This probably won't work as I've had mixed results in the past, but try making a To Do list and allow yourself awards. For example, "if I finish reading this chapter I'll allow myself 30 mins of television" or something similar. A lot of ADD and ADHD management is behavoral, so relearning how to prioritize is helpful if you don't feel that going the medication route is the only way to go (it might not be, each person is different).

I've been living with ADD since childhood, and am on Lexapro for stress and depression, but not as a treatment for ADD. I've found the Lexapro helps "unclutter" some of my mental clutter, so I'm better able to perform tasks. Presently, for financial reasons, I've been cold turkey for the last two weeks, so I'm a bit of a mess and I can't seem to read more than 3 pages without finding something else to do for a wee bit.

The best way to tackle this is to talk it over with your primary care provider, assuming you have one. He or she should be able to provide you with some form of information, either about a specialist or perhaps even local organizations about living with ADD and ADHD. I personally don't think meds are the only answer, but your doctor and your specialist can best advise you on a course of treatment if that's the way you want to go. Each person with ADD/ADHD is different.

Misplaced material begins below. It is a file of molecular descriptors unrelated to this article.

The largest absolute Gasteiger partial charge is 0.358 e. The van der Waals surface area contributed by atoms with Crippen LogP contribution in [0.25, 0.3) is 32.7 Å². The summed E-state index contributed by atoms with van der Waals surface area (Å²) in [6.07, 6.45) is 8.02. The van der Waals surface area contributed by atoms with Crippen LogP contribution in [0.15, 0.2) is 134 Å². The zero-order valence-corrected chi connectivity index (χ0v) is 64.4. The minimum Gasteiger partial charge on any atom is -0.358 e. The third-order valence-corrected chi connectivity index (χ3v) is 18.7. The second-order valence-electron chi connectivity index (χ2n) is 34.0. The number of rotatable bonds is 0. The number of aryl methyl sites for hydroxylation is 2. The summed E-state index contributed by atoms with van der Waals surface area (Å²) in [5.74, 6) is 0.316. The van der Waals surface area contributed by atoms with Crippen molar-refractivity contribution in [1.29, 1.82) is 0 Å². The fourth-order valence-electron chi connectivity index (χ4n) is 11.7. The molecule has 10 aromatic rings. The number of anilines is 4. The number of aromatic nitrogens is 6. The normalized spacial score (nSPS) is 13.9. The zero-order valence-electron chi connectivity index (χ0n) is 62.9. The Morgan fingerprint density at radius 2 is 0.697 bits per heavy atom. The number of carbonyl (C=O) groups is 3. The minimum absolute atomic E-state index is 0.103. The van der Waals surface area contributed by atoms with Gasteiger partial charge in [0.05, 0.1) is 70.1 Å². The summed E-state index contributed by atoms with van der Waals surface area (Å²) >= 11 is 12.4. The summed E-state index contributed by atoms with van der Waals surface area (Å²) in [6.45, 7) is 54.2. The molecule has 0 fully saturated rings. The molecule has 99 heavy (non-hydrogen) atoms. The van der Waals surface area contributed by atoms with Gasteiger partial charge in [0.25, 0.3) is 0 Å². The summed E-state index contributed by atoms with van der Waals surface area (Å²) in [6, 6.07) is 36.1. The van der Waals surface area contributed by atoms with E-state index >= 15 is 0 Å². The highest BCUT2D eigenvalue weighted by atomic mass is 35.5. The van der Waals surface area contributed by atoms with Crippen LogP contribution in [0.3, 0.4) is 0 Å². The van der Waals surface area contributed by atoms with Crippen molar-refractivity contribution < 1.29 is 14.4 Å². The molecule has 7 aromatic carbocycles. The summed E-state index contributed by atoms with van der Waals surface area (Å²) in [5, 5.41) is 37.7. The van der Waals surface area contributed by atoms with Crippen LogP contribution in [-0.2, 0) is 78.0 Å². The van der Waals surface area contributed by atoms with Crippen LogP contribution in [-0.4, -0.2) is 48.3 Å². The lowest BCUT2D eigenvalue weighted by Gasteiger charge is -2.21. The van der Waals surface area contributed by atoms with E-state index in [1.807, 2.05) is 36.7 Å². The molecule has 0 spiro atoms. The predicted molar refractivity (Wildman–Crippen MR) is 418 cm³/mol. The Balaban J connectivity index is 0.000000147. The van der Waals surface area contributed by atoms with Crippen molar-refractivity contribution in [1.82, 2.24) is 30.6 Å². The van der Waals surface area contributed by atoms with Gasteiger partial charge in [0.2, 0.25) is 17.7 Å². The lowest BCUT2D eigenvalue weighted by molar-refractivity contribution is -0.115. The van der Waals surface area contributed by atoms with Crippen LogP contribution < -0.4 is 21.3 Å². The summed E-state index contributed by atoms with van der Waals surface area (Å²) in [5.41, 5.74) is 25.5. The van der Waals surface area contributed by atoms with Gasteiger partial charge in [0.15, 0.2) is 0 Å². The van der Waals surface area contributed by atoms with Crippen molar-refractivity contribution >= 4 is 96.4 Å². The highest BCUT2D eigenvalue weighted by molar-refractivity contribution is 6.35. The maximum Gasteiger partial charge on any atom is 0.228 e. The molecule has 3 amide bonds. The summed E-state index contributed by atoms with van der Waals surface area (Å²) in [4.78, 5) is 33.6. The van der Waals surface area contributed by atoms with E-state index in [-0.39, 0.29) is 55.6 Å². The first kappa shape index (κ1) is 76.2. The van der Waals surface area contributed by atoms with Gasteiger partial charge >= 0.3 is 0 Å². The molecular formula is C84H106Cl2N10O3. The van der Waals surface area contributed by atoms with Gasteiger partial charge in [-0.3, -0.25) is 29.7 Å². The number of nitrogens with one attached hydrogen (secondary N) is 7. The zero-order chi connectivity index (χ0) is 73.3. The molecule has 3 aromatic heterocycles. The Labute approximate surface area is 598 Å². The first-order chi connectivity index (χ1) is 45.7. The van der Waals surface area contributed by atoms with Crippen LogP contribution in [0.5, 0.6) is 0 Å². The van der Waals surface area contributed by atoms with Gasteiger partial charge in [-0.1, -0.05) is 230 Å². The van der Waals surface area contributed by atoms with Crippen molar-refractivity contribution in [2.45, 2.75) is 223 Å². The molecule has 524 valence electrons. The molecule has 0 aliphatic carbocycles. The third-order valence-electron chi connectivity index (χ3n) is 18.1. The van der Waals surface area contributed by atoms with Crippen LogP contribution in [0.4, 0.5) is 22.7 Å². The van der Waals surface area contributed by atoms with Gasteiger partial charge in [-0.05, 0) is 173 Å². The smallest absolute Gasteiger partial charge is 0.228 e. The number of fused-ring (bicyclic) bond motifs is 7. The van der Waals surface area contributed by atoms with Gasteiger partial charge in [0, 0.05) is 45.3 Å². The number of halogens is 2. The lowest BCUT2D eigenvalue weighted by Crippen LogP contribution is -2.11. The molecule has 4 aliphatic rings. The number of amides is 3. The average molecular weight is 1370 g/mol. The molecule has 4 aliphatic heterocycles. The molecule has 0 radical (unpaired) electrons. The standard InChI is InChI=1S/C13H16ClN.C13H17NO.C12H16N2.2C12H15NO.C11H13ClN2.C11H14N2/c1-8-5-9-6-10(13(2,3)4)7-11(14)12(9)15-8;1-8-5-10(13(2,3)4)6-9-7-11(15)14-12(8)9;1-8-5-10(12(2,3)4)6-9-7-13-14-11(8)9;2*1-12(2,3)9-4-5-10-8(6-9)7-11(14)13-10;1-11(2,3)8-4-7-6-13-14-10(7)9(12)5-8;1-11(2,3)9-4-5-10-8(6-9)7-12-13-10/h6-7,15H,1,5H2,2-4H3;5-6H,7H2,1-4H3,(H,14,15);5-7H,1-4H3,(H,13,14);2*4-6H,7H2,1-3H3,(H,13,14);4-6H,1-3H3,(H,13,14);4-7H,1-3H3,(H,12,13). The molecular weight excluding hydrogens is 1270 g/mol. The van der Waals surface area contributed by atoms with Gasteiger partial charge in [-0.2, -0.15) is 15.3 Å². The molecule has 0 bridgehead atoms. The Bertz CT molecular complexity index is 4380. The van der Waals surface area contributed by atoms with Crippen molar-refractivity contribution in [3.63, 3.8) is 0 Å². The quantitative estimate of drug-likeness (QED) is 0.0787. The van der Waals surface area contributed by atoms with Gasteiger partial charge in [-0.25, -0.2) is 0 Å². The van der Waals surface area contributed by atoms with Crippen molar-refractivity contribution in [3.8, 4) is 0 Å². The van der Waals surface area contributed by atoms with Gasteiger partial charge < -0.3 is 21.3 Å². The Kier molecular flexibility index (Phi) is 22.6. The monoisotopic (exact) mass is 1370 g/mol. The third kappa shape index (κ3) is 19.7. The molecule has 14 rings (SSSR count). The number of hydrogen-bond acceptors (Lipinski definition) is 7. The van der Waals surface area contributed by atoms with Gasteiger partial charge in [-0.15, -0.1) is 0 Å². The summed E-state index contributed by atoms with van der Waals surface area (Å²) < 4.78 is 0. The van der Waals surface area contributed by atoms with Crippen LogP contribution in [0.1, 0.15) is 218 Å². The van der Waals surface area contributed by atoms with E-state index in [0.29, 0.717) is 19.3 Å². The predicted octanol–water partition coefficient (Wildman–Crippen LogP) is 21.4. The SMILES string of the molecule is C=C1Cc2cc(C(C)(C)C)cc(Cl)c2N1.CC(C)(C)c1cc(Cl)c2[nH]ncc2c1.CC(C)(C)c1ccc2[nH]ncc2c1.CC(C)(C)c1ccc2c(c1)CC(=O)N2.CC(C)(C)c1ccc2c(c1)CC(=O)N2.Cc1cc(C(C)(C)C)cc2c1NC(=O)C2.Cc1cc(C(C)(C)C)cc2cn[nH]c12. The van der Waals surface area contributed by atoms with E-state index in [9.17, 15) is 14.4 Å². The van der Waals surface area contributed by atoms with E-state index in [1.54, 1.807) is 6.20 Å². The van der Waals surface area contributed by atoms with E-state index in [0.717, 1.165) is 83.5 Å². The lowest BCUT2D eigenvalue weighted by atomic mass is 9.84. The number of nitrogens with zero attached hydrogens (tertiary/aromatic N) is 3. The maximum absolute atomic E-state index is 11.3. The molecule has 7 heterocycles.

posted by missed at 1:52 AM on March 23, 2006

missed had my best advice. I live with a guy with ADD for years and the number one thing that has helped him manage his attention issues has been LOTS of exercise and LOTS of scheduling, timers and outlines. Somehow being really active calms his mind down and makes him more able to do a lot more things calmly afterwards. Scheduling means that he has some sort of a structure that doesn't him make as many "Ooh I want to check out that shiny thing" choices when he has homework to do.